Faithful in the End When Stepinac died on February 10, 1960, at the age of 61, from complications of a rare blood disorder and poisoning by his captors, he left behind his witness of fidelity to the Church and the Gospels and a call to honor the rights and dignity of all God’s children. A martyr in the truest sense of the word, he offered himself in imitation of the Sacrifice of Christ (cf. Hebrews 10:14). Our call is to imitate this self-offering, epitomized by those other martyrs who lost their lives seeking to reform minds and hearts in their particular time and place. When we consider martyrs like Bl. Alojzije, St. Thomas Becket, St. Wenceslaus, Bl. Titus Brandsma, or the Martyrs of China, we discover men and women who opposed expediency and relativism, preferring instead a strong and faithful adherence to the values of the Gospel. Countless times over the past two millennia this fidelity has led to suffering and even death, and yet this willingness to not only carry the cross but to present it to the world is a fundamental aspect of the life of the Christian. We recall that martyrdom is founded “on the death of Jesus, on His supreme sacrifice of love, consummated on the Cross, that we might have life” (Pope Benedict XVI, General Audience August 11, 2010). The total gift of self that is embodied in martyrdom is, however, also the vocation of each Christian. This was a truth understood not only by that “white-robed army of martyrs” but by everyone who strives to follow the Lord to the end, seeking union with Christ, accepting the responsibility that is an inseparable part of the call to holiness that we have each received. This call is first and foremost a commitment to grow in holiness day by day, manifesting that love for God and our brothers and sisters that is enshrined in the lives of those saints. These saints, our spiritual ancestors, call us to imitate them, just as they imitated the One who completely offered Himself for the good of the whole world. lw Br. Silas Henderson is a Benedictine monk of St. Meinrad Archabbey in Indiana. He currently works as an associate editor for Abbey Press and is the author of a number of articles and reflections on Mary and the saints. November/December 2011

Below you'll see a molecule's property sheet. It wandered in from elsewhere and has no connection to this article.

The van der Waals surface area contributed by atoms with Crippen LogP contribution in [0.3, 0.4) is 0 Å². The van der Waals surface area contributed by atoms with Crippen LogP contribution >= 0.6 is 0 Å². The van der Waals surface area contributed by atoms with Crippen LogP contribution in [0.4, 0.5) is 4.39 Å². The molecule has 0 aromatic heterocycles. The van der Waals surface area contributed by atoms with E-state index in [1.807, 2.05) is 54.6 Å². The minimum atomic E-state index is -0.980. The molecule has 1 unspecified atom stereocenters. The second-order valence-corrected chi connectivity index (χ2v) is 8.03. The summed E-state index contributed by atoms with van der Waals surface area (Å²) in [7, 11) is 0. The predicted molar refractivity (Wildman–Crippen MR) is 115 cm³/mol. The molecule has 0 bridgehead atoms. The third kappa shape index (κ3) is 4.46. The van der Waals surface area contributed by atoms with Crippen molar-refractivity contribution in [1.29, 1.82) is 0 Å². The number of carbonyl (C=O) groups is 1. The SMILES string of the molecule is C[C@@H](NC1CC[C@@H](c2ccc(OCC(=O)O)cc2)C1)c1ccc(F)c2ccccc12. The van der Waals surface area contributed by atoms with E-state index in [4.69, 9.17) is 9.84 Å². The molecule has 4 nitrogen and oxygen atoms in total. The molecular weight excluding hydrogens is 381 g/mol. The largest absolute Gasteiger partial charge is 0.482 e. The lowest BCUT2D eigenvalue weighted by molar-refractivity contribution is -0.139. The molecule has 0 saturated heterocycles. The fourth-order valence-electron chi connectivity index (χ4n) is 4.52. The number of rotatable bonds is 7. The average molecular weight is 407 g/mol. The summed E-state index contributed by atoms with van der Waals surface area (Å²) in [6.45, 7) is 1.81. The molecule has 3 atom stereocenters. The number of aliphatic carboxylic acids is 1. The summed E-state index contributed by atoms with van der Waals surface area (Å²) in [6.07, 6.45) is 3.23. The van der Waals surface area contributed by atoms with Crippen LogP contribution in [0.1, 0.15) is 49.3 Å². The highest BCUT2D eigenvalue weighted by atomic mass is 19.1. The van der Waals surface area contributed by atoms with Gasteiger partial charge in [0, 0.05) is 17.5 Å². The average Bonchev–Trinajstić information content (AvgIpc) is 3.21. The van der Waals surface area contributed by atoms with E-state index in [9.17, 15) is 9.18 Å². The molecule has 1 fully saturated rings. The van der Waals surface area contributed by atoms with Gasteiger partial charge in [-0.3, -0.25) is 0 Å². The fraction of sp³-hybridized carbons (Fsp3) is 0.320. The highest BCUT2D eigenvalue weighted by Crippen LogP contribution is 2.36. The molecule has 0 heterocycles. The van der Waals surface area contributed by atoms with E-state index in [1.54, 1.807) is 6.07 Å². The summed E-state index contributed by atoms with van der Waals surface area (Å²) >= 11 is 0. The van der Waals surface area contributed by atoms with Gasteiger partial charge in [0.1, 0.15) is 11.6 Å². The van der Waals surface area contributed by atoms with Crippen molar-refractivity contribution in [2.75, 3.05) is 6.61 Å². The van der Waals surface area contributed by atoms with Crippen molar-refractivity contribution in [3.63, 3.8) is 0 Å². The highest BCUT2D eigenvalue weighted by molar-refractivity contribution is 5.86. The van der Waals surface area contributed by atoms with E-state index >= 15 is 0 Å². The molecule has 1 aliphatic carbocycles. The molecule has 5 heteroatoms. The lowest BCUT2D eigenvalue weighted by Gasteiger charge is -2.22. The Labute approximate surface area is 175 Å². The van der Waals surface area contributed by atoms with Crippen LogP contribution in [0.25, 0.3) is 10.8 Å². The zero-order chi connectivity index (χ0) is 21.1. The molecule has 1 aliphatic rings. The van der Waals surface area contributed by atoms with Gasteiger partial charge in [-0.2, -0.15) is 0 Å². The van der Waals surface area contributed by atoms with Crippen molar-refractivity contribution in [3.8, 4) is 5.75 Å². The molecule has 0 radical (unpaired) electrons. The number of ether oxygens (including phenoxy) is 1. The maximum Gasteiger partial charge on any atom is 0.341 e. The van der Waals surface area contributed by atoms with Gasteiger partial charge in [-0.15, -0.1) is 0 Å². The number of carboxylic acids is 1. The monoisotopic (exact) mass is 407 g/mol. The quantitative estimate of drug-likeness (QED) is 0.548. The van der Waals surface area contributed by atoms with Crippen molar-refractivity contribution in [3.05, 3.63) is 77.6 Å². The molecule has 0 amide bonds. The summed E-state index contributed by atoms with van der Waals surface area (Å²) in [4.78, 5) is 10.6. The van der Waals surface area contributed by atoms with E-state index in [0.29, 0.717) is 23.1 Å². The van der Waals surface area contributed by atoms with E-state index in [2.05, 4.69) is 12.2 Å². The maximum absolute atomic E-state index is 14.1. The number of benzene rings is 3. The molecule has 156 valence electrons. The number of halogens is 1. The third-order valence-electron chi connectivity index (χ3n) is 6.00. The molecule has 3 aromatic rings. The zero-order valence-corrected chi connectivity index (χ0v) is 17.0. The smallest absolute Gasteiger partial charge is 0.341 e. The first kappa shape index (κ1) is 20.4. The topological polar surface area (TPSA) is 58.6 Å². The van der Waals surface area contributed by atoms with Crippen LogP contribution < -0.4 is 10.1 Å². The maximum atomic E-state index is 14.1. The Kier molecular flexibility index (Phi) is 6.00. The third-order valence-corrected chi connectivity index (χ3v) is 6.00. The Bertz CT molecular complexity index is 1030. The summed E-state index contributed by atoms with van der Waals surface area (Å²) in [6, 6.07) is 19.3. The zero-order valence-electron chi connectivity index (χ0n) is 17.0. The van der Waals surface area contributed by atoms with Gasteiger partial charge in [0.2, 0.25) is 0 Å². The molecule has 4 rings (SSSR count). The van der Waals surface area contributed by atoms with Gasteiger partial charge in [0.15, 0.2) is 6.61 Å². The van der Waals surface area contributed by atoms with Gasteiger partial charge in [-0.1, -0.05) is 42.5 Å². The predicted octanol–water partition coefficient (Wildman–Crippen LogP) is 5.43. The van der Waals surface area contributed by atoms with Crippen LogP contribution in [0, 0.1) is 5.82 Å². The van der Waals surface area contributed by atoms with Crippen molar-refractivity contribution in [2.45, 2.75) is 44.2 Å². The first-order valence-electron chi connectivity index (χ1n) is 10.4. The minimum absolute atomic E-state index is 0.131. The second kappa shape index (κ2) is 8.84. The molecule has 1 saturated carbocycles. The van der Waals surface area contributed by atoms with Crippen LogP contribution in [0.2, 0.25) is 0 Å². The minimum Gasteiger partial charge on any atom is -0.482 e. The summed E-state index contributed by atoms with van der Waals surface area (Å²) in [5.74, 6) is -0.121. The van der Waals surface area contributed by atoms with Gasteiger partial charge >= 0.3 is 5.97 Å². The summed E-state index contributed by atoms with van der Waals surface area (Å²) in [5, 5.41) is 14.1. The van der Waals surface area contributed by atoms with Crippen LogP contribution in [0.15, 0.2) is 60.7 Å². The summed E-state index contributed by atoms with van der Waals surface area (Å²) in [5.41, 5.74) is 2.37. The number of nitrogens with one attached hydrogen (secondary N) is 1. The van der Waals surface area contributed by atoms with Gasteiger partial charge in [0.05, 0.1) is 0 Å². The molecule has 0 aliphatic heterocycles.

Flaherty continued from page 7 . . .